What clients need to know when buying U.S. property

Portfolio manager runs the rule over mortgage issues, state rules, and tax implications

What clients need to know when buying U.S. property

With people learning in the pandemic that they can work from home from anywhere, more are buying second properties in the warmer United States climates. That’s raising a lot of cross-border financial issues that advisors need to be aware of in order to provide their clients with the best advice.

“What we’re seeing is people buying at a slightly younger age, like pre-retirement, because if they can work remotely, then why not spend two months working in the U.S.?” Darren Coleman, Senior Vice-President and Portfolio Manager with Coleman Wealth of Raymond James, told Wealth Professional. “The assumption is people see this as a ‘just-about-to-retire’ kind of decision.”

Doing that, however, raises several issues. The first is how they will pay for it because Coleman said American banks don’t talk to Canadian banks well. Clients’ credit bureau reports also don’t cross the border.

“So, let’s say a client decides to buy a property in Naples, Florida,” he said. “It’s very challenging to walk into a local bank branch and say, ‘I’d like to open an account and get a mortgage for a million dollars’. That’s going to be an interesting conversation because, to them, you don’t exist.”

Coleman suggested people get their financing organized in Canada before property shopping in the U.S. because the easiest way to buy U.S. property is take out a line of credit on your Canadian home.

“It is possible to get a mortgage on the property in the U.S., but that’s usually a more complicated dialogue for most people. The easiest thing is if they have a home in Canada with a lot of equity in it – or it’s paid-off completely,” he said. “If they place a line of credit on it, that’s fairly straightforward to do with their local financial institution because they probably already have a relationship there.”

That means the payments can also be in Canadian dollars, though he said the clients should also have a local U.S. bank account to pay property taxes and utility bills, and most Canadian banks have a mechanism to support that.

Clients should also get strong advice from a Canadian attorney who handles U.S. real estate transactions – not an American attorney unfamiliar with Canadian circumstances – before they buy so they can decide how to own the property. They can own it in their name, jointly with a spouse or partner, in a trust, or as a corporation. All of those all have pros and cons. One concern with joint spousal ownership is what happens when one spouse loses capacity. Each state has different rules.

Clients also need to consider whether they’re planning to rent out the property, such as for an Airbnb, or just use it for personal use. Coleman warned Canadians not to follow a common American route – often recommended by American lawyers who don’t understand Canadian law – which is to own the property as a limited liability corporation. That’s great for Americans, but toxic for Canadians because it usually results in double taxation. Earning rental income means they must file a U.S. tax return to report that income.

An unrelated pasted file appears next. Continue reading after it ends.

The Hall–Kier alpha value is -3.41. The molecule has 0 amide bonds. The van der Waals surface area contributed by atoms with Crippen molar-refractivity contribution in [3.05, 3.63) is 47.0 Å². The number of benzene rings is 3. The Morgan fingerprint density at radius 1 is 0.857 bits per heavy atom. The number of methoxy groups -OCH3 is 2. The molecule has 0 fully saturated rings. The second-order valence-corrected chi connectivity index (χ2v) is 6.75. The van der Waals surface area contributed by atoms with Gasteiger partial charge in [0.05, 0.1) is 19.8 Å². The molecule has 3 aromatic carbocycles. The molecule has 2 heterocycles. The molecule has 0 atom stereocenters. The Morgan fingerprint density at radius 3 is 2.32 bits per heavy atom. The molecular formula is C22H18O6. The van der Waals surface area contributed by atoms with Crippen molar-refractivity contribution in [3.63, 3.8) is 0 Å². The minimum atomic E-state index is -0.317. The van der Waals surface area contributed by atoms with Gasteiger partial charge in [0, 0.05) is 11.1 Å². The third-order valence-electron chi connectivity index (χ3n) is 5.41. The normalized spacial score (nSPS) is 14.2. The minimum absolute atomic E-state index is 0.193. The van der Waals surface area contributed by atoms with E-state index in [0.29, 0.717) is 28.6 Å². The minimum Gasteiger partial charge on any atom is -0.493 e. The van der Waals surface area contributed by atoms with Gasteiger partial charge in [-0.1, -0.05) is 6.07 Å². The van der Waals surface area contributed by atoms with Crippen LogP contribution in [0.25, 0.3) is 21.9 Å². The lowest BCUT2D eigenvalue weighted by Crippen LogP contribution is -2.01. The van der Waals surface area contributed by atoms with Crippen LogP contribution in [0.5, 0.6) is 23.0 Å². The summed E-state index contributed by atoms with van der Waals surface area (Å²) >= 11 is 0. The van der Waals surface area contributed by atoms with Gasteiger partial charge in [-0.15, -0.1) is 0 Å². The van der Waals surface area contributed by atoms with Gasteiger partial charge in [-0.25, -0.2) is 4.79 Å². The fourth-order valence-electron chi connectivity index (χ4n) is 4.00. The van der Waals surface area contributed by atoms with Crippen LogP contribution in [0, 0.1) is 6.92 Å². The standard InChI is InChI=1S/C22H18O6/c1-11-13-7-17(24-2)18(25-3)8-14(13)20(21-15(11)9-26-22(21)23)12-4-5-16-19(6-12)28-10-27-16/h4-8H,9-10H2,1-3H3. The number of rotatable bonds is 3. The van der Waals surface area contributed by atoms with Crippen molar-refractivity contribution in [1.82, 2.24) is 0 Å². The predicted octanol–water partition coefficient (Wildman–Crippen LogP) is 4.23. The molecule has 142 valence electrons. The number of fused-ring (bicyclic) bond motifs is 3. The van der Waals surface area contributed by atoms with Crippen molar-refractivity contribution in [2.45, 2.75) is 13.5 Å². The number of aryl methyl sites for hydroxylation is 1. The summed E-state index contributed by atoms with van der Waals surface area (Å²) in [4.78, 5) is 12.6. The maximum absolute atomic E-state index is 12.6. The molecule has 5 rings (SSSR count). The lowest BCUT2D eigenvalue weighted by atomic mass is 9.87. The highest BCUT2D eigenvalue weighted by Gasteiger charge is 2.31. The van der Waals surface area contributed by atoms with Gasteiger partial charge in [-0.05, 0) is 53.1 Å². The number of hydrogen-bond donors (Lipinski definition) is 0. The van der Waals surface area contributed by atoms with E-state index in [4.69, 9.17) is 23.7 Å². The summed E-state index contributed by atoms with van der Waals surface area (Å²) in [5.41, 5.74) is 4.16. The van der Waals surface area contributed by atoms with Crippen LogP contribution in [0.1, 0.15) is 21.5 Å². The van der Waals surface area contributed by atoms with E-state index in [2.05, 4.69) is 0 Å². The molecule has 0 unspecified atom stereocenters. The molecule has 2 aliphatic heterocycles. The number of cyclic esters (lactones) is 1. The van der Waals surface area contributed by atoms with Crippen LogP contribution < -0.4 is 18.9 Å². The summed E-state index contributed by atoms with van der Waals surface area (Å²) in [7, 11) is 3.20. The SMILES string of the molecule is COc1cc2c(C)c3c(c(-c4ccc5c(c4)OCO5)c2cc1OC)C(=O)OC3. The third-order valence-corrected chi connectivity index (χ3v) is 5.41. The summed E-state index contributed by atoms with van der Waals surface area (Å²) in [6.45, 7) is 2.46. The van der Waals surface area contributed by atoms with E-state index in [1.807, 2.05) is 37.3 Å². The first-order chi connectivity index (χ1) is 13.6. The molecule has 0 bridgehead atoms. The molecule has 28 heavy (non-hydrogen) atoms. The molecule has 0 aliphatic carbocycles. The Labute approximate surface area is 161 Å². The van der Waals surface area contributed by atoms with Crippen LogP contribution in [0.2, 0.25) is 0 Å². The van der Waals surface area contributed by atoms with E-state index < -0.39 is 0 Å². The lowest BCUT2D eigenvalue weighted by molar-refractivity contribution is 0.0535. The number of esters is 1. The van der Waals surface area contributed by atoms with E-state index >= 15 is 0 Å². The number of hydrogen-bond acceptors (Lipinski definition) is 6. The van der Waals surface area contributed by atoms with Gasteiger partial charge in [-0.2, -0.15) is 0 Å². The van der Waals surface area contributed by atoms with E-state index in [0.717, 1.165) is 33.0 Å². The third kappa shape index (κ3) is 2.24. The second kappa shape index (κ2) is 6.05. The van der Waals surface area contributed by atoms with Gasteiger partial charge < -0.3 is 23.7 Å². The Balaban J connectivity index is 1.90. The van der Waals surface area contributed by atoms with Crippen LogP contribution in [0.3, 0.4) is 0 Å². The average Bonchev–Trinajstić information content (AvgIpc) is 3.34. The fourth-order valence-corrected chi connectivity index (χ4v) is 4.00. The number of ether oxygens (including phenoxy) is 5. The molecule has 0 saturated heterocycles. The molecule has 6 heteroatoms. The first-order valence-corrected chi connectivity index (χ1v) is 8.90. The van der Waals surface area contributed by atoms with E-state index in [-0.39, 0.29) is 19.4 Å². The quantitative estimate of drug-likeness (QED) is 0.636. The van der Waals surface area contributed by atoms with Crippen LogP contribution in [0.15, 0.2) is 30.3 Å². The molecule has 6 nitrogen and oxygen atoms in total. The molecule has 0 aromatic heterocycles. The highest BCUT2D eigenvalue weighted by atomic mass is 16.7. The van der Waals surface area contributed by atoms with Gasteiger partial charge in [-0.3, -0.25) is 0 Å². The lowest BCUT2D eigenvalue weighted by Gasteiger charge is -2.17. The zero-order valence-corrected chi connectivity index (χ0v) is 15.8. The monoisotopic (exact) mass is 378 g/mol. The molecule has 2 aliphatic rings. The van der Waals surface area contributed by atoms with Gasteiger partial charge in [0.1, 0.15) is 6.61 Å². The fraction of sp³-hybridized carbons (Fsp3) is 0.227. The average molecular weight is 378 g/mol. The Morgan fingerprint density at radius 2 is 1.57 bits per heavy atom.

Finally, clients who want to buy U.S. property how they’re going to manage and maintain it while in Canada. While they can, for instance, install technology so they can see if anyone is breaking into their home, who will they call if they see that? Or, if there’s a hurricane., who will board up the house up when they’re in Canada?

“I think another thing that can surprise people is the cost of insurance and what is, and is not, covered,” added Coleman, noting that’s particularly true for hurricanes.

Advisors should also ensure clients check what kind of health insurance and health care they can get, particularly if they have pre-existing conditions, since U.S. health care can be “wildly expensive”. 

Clients should also check how long they can stay in the U.S. before being considered U.S. residents for tax purposes, which could impact their tax filing.

“Clients should also test drive the area before they buy in it. Go on vocation, stay for a few days or weeks, and make sure you’re comfortable being there,” he said, adding they should try out the local activities they might like to do, like golfing, to see how much they want to do. “Go to the local movie theatre. Go to the local drug store. Get to know it, and not just the local mall. You’re going to live there, so test drive living there. Make sure it is what you want. Try out three potential locations. Take a couple of years and experiment with it and see what you like. And check if there are a network of people around who are going to be part of your life. Don’t just assume you’ll spend time with the people you spend time with at home. Do your due diligence.”